IOC Member Says Walsh Aide Indictment Makes Mega-Event Planners Wary

The mayor's tourism czar is charged with 'union-related extortion.'

Photo via AP

Photo via AP

The federal indictment of Mayor Marty Walsh’s tourism czar may give international mega-event organizers pause, says one of men behind an event Boston overwhelmingly rejected.

International Olympic Committee member Richard “Dick” Pound, of Canada, says the brewing scandal surrounding Kenneth Brissette, City Hall’s director of tourism, sports, and entertainment, could hurt the Hub’s chances at securing the sort of international sporting events Walsh has chased while in office.

“If you’re out looking for a host for world championships, at least in any of the Olympic sports, they will remember that and the bargain may be driven harder,” Pound told the Herald. “If you’re going to put on the world athletics championships or the world boxing or field hockey or whatever it may be, people would remember that and say, ‘Hmm, we’d better watch out with these guys.’”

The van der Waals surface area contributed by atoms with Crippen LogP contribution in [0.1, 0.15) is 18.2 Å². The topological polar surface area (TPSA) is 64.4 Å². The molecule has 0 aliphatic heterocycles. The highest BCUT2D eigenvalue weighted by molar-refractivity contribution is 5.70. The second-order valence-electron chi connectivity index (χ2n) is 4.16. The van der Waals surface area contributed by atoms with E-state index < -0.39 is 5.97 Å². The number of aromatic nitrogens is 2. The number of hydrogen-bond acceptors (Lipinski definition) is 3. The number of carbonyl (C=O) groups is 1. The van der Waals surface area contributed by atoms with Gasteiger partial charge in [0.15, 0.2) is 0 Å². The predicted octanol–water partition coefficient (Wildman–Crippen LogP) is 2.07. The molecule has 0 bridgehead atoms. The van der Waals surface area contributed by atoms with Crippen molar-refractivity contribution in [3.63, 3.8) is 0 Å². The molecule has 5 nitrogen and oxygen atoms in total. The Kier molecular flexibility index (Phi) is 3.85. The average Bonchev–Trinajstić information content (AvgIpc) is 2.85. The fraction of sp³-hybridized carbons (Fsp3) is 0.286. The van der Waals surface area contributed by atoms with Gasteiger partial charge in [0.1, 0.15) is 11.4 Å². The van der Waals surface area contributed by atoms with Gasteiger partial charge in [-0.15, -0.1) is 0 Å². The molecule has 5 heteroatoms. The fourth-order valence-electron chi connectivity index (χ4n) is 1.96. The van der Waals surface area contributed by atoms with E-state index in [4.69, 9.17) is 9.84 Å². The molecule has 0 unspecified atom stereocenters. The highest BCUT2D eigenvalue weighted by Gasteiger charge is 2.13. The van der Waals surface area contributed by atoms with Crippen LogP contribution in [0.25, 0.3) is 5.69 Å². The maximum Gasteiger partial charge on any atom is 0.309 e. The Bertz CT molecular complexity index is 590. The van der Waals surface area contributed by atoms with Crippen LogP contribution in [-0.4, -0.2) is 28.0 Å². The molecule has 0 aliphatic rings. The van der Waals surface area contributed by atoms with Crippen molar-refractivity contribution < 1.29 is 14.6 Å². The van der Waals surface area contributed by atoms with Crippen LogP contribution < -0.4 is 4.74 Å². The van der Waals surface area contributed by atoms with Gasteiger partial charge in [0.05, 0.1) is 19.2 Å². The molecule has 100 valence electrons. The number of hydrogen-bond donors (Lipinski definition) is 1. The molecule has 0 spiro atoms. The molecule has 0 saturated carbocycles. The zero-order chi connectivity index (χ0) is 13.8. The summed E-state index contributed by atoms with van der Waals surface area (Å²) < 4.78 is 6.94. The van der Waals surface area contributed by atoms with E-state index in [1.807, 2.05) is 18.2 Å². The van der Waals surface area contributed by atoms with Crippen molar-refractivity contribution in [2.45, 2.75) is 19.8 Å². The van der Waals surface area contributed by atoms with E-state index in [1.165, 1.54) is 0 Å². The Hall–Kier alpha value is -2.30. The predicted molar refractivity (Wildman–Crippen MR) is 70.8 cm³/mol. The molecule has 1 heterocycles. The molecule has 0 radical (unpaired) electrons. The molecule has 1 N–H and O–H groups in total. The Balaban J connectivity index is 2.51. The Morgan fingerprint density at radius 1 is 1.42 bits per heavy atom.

Brissette was arrested at his home Thursday and charged with “union-related extortion” of the Boston Calling musical festival production company. Brissette allegedly withheld permits from Boston Calling organizers until they agreed to hire stagehands from International Alliance of Theatrical Stage Employees Local 11, U.S. District Attorney Carmen Ortiz said. Brissette, 52, pleaded not guilty in federal court and has been placed on paid administrative leave.

Walsh hired Brissette to court these international events to Boston in 2014, the same year he’s accused of strong-arming a production company filming an episode of Top Chef for using non-union labor. While the Boston 2024 bid devolved into a yearlong, slo-mo Hindenburg, and IndyCar Boston quit before it ever really began, the city did host the World Figure Skating Championships at TD Garden for the first time in April.